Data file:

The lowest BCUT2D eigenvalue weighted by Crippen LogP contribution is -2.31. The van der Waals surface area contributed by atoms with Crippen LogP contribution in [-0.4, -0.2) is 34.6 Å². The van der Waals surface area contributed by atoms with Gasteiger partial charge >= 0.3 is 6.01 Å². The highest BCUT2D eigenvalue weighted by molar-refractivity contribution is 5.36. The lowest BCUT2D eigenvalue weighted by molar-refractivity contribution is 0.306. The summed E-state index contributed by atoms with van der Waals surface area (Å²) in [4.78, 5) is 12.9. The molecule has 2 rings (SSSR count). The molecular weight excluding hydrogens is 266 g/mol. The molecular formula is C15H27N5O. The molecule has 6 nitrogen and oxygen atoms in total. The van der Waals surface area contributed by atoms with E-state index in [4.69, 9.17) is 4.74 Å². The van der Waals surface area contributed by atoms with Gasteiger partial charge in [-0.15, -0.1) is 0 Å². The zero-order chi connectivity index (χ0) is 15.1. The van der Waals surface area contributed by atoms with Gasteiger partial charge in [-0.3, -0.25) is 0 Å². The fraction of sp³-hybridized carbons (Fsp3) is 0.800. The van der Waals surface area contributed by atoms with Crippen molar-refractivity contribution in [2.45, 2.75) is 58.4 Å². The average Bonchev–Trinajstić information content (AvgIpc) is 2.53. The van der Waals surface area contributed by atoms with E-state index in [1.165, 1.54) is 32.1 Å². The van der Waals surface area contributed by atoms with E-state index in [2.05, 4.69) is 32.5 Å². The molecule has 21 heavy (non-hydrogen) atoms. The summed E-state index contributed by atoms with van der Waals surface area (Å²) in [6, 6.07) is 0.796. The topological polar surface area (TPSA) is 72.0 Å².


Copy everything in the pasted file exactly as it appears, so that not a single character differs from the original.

The lowest BCUT2D eigenvalue weighted by Crippen LogP contribution is -2.31. The van der Waals surface area contributed by atoms with Crippen LogP contribution in [-0.4, -0.2) is 34.6 Å². The van der Waals surface area contributed by atoms with Gasteiger partial charge >= 0.3 is 6.01 Å². The highest BCUT2D eigenvalue weighted by molar-refractivity contribution is 5.36. The lowest BCUT2D eigenvalue weighted by molar-refractivity contribution is 0.306. The summed E-state index contributed by atoms with van der Waals surface area (Å²) in [4.78, 5) is 12.9. The molecule has 2 rings (SSSR count). The molecular weight excluding hydrogens is 266 g/mol. The molecular formula is C15H27N5O. The molecule has 6 nitrogen and oxygen atoms in total. The van der Waals surface area contributed by atoms with E-state index in [4.69, 9.17) is 4.74 Å². The van der Waals surface area contributed by atoms with Gasteiger partial charge in [-0.15, -0.1) is 0 Å². The zero-order chi connectivity index (χ0) is 15.1. The van der Waals surface area contributed by atoms with Gasteiger partial charge in [-0.3, -0.25) is 0 Å². The fraction of sp³-hybridized carbons (Fsp3) is 0.800. The van der Waals surface area contributed by atoms with Crippen molar-refractivity contribution in [2.45, 2.75) is 58.4 Å². The average Bonchev–Trinajstić information content (AvgIpc) is 2.53. The van der Waals surface area contributed by atoms with E-state index in [1.165, 1.54) is 32.1 Å². The van der Waals surface area contributed by atoms with E-state index in [2.05, 4.69) is 32.5 Å². The molecule has 21 heavy (non-hydrogen) atoms. The summed E-state index contributed by atoms with van der Waals surface area (Å²) in [6, 6.07) is 0.796. The topological polar surface area (TPSA) is 72.0 Å².